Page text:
A production partnership with Wuhan 2.10, which is 40% owned by Alibaba, has also been inked in parallel to this PMG-Toonz JV, which will see globally-attractive projects enter the marketplace, including a basketball series project, developed by a global basketball celebrity, and which animation production will be carried out in Wuhan 2.10’s Studio.

Toonz Media Group CEO; Mr P. Jayakumar, commented: “China represents the second biggest entertainment market, and in which we have already secured substantial business, and our partnership with Pacific Media Group will allow Toonz to expand further, enhance its presence, and create mutually-beneficial opportunities in the ever-growing kids and family content space.”

Paul Conway, Co-founder of Pacific Media Group, said, “We are very excited to be part of this ground-breaking co-production with Toonz and Wuhan 2.10 Culture Communication Co. Ltd., with two of the best companies in animation.”

“We believe this co-production model will both highlight the amazing talents or our partners and entertain the world with dynamic content,” added PMG’s Co-founder, Grace Hung.

The future slate of titles and develop IPs that results from this Toonz-PMG partnership will be distributed internationally via Toonz’s global relationships and partnerships.

Pacific Media Group and Toonz Media Group

Pacific Media Group and Toonz Media Group

Toonz Media Group

Toonz Media Group

Pacific Media Group

Pacific Media Group

Animation Magazine

Massachusetts Joint Committee on Marijuana Policy Plants Seeds for Legally Growing and Obtaining Weed

As Massachusetts lawmakers grapple with legalizing aspects of marijuana use and cultivation, they are addressing some vital issues. Growing cannabis requires the right environment to safely flourish. It can smell foul; it’s valuable, and it can occasionally attract some unsavory visitors. Home-grown cannabis may be the only legal choice for vast swaths of the population […]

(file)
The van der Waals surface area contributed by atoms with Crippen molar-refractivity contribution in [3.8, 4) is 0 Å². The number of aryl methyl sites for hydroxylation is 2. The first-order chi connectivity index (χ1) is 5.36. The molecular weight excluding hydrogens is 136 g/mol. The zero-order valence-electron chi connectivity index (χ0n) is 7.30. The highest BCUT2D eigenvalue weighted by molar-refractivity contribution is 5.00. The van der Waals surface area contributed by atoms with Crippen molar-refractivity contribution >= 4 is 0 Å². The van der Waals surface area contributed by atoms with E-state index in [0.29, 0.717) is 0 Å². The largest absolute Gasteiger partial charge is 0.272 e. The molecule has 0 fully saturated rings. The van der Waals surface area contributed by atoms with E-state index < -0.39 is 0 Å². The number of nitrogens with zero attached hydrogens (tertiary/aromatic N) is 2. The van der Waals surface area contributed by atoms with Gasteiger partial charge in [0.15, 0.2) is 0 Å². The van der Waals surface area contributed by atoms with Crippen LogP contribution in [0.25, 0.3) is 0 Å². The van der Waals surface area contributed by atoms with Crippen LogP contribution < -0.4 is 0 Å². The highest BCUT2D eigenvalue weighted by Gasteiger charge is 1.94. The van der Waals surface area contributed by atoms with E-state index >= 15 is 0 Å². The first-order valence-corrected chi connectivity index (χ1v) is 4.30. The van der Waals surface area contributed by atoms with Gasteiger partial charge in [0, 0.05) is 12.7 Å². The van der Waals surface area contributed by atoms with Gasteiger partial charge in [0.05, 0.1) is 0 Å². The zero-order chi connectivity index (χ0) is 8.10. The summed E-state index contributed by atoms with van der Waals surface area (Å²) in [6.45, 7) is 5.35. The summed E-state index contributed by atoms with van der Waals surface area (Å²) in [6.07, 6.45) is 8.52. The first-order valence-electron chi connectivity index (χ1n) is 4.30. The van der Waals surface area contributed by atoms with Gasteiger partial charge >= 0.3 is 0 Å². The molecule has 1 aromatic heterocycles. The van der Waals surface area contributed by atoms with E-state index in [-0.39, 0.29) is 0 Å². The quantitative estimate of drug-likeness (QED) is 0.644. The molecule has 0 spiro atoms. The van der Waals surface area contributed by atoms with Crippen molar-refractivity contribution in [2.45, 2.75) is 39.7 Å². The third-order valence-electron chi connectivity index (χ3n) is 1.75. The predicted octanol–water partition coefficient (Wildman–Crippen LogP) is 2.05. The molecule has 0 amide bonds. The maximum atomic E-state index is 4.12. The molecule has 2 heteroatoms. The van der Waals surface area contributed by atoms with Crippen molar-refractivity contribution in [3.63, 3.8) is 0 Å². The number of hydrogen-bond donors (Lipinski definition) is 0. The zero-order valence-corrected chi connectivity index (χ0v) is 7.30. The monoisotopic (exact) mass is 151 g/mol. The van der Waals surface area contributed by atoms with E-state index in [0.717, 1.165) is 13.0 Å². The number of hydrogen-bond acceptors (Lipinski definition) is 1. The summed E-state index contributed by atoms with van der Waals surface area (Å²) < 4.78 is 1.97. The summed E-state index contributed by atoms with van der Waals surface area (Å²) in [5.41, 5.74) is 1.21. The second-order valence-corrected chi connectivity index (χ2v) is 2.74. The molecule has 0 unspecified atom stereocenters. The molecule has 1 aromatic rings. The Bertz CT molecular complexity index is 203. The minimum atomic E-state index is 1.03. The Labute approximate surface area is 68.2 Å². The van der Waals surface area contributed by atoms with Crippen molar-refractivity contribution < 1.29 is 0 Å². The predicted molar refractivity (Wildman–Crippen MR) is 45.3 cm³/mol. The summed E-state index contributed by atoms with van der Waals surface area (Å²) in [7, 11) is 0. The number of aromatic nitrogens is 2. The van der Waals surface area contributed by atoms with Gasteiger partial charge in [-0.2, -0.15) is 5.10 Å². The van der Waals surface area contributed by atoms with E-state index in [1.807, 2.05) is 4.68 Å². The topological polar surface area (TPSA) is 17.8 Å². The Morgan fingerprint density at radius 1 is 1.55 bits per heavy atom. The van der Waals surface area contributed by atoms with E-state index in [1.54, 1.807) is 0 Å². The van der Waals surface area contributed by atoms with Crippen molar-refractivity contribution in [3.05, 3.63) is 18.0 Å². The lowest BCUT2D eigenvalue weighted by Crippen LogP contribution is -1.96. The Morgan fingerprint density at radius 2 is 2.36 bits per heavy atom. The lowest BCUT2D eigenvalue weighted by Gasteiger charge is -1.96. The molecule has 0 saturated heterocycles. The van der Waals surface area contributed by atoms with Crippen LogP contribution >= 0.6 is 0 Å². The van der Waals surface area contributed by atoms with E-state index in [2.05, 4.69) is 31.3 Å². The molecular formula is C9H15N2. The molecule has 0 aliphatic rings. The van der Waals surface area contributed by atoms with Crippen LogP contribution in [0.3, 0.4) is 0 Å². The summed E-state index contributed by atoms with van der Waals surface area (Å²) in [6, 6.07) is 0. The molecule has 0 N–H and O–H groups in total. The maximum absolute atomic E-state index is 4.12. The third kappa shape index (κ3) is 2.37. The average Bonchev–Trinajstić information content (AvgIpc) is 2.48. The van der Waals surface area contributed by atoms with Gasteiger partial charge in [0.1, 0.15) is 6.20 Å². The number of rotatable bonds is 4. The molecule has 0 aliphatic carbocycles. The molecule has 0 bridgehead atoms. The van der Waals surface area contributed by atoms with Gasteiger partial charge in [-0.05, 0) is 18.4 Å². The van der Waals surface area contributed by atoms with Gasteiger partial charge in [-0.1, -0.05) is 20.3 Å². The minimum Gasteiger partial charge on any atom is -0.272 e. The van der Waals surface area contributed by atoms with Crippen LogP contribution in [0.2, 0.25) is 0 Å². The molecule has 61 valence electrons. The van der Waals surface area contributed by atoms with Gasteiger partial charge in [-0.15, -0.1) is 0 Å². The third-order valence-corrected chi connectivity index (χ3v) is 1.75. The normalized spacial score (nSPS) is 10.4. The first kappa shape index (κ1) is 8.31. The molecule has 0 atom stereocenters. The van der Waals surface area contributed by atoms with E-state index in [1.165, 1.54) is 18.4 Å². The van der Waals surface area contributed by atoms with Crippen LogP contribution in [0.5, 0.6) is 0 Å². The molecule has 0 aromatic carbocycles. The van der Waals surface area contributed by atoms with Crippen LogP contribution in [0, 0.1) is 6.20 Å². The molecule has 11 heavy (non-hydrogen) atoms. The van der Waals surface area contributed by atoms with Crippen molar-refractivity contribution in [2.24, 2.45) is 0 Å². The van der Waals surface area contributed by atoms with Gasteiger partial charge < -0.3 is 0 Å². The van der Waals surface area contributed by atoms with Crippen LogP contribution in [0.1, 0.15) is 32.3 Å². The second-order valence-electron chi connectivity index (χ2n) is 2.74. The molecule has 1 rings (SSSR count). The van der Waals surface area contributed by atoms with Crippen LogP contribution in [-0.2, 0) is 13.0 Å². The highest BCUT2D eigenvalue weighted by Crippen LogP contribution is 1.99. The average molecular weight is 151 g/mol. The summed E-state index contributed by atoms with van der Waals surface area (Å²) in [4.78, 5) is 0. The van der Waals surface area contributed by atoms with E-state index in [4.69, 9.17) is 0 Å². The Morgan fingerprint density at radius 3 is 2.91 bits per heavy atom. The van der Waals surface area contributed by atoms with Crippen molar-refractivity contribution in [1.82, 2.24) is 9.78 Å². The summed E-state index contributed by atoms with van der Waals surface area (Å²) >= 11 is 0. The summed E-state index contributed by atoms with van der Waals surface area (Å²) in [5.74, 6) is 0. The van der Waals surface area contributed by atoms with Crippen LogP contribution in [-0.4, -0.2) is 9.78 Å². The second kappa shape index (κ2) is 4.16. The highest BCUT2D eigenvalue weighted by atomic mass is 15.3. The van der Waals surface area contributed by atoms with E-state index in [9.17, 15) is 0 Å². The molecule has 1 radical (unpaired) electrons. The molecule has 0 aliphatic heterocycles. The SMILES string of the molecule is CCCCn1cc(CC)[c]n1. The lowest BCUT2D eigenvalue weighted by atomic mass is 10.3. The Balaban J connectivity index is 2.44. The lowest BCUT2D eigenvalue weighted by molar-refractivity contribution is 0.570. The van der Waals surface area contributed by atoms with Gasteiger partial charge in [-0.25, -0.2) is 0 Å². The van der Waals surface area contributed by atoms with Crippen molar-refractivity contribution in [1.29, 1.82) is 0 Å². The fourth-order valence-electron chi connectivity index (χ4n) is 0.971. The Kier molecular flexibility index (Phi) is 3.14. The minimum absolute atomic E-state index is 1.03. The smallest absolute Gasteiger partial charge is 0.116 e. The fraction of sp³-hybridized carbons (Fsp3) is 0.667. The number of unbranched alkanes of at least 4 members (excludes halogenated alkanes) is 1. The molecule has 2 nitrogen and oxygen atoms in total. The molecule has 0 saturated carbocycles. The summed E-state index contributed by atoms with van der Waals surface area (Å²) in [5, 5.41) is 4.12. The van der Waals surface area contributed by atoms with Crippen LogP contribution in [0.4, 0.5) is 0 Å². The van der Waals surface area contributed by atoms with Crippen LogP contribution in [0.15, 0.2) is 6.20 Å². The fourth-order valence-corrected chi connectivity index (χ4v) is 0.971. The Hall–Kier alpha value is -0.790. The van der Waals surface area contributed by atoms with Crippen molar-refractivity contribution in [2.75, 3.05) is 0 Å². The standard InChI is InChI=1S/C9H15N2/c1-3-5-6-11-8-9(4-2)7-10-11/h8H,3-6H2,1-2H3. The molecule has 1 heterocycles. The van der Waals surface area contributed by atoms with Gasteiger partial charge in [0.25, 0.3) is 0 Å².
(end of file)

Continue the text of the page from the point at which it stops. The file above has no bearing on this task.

Joint Venture: Canadian Cannabis Producer INDIVA Partners With Edible Maker Bhang

Publicly traded INDIVA Ltd. on Thursday announced it was making a $ 1 million investment into edibles licensor Bhang Corp. to create a new international joint venture. The pending deal gives Ottawa, Canada-based INDIVA exclusive rights to manufacture and sell Bhang products in Canada and the right to export those products internationally. INDIVA is the manager […]

You want tarantula with that? At U.S. burger joint, it’s an option

DURHAM, N.C. (Reuters) – Kristin Barnaby, a self-described arachnophobe, found a way to overcome what she dreads at a North Carolina burger joint.

A tarantula burger is prepared at Bull City Burger and Brewery in celebration of Exotic Meat Month in Durham, North Carolina, U.S. April 16, 2018. Picture taken April 16, 2018. REUTERS/Jim Urquhart

“I am going to eat my fear,” the 27-year-old said at the Bull City Burger and Brewery, where she tucked in to a hamburger topped with a crunchy full-grown, oven-roasted tarantula and a side of fries.

The tarantula burger was a feature of the restaurant’s April exotic meat month, which in the past six years has featured iguana, alligator, camels, python, turtle and various insects.

A tarantula burger is prepared at Bull City Burger and Brewery in celebration of Exotic Meat Month in Durham, North Carolina, U.S. April 16, 2018. Picture taken April 16, 2018. REUTERS/Jim Urquhart

Tarantulas made their debut after restaurant owner Seth Gross read about how they have become a street food staple in Cambodia, where they are mixed with salt and sugar and cooked.

Slideshow (2 Images)

“I thought this would be a great way to really teach about diversity,” Gross said in an interview.

The tarantula burger is not for everyone. Gross gets only 15 of the farmed, organically raised creatures each year, so diners need to be lucky, as well as daring, to get a taste.

“You come in, you fill in a lottery ticket,” he said. “If we draw your name, you come and get to eat one.”

The lucky winners have up to 48 hours to claim their prize and Gross said none have yet backed out.

And what do tarantulas taste like?

“It reminded me of potato chips,” Barnaby said after washing down her first tarantula burger with a glass of water. “I like to eat weird food.”

Reporting by Njuwa Maine; Writing by Peter Szekely; Editing by Scott Malone and Bill Trott

Reuters: Oddly Enough

Denver Receives First Consumption Permit Application, From the Coffee Joint